9. Utah (20-4, LW: No. 10): Utah is really, really impressive when they’re playing overmatched Pac-12 teams, especially when those games are played at home. I’m waiting to go all-in on the Utes until we see what happens when Arizona comes to town.

10. Notre Dame (22-4, LW: No. 11): The Irish have the highest-ceiling of the group I’m going to start referring to as “The Leftovers”, thanks to their ability to shoot and the fact that they have Jerian Grant on the roster. When they’re shooting well, they can beat anyone. But they need to shoot well because defensively, the Irish are not good.

11. North Carolina (18-7, LW: No. 12)
12. Iowa State (18-6, LW: No.
13. Louisville (20-5, LW: No. 9)
14. Northern Iowa (24-2, LW: No. 15)
15. Wichita State (23-3, LW: No. 16)
16. Baylor (18-7, LW: No. 14)
17. Oklahoma (17-8, LW: No. 17)
18. Ohio State (19-7, LW: No. 18)
19. Maryland (21-5, LW: No. 19)
20. Butler (18-6, LW: No. 20)
21. SMU (21-5, LW: No. 21)
22. Arkansas (20-5, LW: UR)
23. Oklahoma State (17-8, LW: No. 23)
24. Providence (18-8, LW: No. 24)
25. VCU (19-6, LW: No. 22)

Dropped Out: No. 25 West Virginia

UConn adds former Rutgers guard Cam Spencer from transfer portal

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STORRS, Conn. — National champion UConn added some shooting depth to its roster Friday, announcing the signing of former Rutgers guard Cam Spencer from the transfer portal.

Spencer, who graduated last month with a year of eligibility remaining, averaged 13.2 points in his only season in New Jersey. The 6-foot-4 guard, who played his first three seasons at Loyola of Maryland, shot 44.4% from the floor, including 43.4% from 3-point range.

“Cam is the perfect addition to our basketball program,” UConn Coach Dan Hurley said. “He brings a unique combination of high-level skill and feel for the game, with a fierce competitiveness that has allowed him to enjoy a terrific college basketball career thus far.”

The Huskies lost their top 3-point scoring threat, sophomore Jordan Hawkins, to the NBA draft, along with wing Andre Jackson Jr. and post Adama Sanogo.

Guard Tristen Newtown gave the Huskies a boost last month when he withdrew his name from the draft pool and returned to Storrs.

The Huskies began summer workouts this week, welcoming a top recruiting class led by 6-6 point guard Stephon Castle, a McDonald’s All-American from Georgia. The class also includes 6-7 wing Jayden Ross and 6-4 guard Solomon Ball from Virginia, 6-7 wing Jaylin Stewart from Seattle, Washington, and 7-foot center Youssouf Singare from New York.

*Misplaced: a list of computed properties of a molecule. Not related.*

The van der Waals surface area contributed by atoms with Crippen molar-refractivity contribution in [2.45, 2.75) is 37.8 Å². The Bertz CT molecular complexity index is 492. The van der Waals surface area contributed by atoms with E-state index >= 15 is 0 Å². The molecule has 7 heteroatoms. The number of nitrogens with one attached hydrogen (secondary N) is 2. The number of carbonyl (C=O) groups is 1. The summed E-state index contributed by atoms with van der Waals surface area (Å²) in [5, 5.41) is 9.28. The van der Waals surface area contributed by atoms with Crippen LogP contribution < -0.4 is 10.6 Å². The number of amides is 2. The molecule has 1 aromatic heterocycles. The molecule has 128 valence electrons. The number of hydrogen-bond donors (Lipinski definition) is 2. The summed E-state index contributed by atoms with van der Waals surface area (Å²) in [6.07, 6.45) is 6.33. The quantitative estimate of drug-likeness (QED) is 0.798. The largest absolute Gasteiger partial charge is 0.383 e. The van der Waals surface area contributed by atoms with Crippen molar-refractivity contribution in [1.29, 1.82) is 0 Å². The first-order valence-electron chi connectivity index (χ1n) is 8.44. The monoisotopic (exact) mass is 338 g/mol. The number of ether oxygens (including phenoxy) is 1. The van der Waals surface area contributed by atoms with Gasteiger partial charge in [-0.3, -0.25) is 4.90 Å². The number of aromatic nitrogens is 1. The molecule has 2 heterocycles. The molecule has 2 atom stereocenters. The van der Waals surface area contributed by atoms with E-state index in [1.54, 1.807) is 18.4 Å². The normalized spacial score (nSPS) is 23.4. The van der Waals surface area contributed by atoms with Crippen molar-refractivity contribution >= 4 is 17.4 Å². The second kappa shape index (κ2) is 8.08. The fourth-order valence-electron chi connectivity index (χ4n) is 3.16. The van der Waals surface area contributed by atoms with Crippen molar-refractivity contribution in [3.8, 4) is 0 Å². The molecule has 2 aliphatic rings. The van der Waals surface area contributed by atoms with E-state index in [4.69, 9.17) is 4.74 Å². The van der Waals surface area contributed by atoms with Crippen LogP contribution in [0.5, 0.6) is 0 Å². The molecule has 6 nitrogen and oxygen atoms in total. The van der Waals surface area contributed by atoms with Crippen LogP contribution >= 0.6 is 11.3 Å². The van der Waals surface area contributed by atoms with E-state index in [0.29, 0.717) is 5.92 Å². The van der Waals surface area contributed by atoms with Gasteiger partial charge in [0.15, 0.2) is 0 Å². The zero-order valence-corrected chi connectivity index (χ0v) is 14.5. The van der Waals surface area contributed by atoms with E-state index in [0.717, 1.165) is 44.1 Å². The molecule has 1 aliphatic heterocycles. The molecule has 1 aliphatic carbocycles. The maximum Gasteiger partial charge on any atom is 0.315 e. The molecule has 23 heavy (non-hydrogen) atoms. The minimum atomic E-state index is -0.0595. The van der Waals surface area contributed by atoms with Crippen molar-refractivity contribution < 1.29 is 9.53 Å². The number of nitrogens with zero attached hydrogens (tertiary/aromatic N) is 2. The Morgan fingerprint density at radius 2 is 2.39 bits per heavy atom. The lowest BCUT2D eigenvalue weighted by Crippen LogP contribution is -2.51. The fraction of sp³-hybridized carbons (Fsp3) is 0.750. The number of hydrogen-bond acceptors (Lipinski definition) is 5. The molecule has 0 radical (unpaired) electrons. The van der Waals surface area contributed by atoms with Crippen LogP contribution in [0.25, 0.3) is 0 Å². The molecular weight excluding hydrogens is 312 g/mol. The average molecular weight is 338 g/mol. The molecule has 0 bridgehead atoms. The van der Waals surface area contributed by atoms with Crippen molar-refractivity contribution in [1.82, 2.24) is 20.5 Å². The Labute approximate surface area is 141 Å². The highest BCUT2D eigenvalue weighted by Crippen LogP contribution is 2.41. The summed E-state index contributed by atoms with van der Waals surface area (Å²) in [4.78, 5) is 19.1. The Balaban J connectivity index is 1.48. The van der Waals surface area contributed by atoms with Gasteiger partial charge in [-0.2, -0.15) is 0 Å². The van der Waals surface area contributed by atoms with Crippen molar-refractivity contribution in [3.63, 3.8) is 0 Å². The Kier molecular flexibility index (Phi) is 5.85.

“I think that some of my strengths will stand out in UConn’s style of play,” Spencer said. “They have a lot of great movement and they play so well together, with great chemistry. I think that I can come in and hopefully contribute to that.”

NCAA tweaks rules on block/charge calls in men’s basketball

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INDIANAPOLIS — The NCAA is tweaking how block/charge calls are made in men’s basketball.

The NCAA Playing Rules Oversight Panel approved rule changes on Thursday that require a defender to be in position to draw a charge at the time the offensive player plants a foot to go airborne for a shot. If the defender arrives after the player has planted a foot, officials have been instructed to call a block when there’s contact.

Defenders had to be in position to draw a charge before the offensive player went airborne under previous rules.

NCAA Men’s Basketball Rules Committee members made the proposal after NCAA members complained that too many charges were being called on those types of plays.

The panel also approved reviews of basket interference calls during the next media timeout – if the official called it on the floor – a shot clock reset to 20 seconds on an offensive rebound that hits the rim, and players being allowed to wear any number between 0 and 99.